Q. Which zone are you in now?
Q. What value do you get from being there?
Q. What triggers you to go into the surviving zone?
Q. How can you capitalise on being in the thriving zone?
Q. How can you get into the recharge zone? When will this be the best place to be?
Q. What strategies can you use to get yourself out of burnout? To stop yourself going there in the first place?
As the leader, the zone you are in affects the whole team (so you need to role model ‘thriving’ or ‘recharge’ even if you don’t feel like it!).
“A leader is a dealer in hope.”
Marcial Losada and his team observed 60 management teams and tracked the language they used against three performance dimensions: profit and loss, customer satisfaction surveys and 360 reviews.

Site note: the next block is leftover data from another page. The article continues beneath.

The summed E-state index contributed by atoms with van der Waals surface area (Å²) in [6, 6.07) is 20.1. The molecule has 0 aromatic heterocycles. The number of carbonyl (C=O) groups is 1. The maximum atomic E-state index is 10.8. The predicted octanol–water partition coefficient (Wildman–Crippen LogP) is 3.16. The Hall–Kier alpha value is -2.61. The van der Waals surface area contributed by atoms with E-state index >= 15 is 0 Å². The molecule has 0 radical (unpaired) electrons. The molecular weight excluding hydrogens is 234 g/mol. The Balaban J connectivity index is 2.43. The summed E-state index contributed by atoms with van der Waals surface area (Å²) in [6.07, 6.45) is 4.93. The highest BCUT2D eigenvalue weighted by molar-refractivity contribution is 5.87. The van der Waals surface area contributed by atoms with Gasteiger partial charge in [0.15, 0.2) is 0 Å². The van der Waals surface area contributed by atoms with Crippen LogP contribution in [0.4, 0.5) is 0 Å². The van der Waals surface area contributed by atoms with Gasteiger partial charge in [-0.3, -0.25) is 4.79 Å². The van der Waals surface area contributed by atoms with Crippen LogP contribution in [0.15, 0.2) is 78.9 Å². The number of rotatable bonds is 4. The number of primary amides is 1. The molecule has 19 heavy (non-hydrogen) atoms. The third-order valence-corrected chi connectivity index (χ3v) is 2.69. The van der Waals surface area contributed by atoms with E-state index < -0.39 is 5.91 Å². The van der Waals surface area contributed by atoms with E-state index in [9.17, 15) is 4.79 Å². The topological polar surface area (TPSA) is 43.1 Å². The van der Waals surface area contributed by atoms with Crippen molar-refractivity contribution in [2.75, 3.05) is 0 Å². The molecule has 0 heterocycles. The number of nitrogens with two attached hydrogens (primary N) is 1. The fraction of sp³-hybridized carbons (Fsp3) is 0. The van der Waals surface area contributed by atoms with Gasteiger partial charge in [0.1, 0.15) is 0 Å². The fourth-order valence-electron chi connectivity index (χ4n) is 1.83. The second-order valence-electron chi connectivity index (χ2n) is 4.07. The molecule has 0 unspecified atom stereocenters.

It seems that high-performing teams:
- Use notably more positive language in team conversations
- Ask questions as much as they defend their own views
- Cast attention outwards as much as inwards
The research showed that positivity can produce disproportionate outcomes, with lasting flexibility, creativity and – above all – resilience when adversity hits. Other teams crumble under pressure, perhaps because they don’t have enough positivity to ‘bounce back’. Again, this fits with the recent article I wrote about resilience and stress.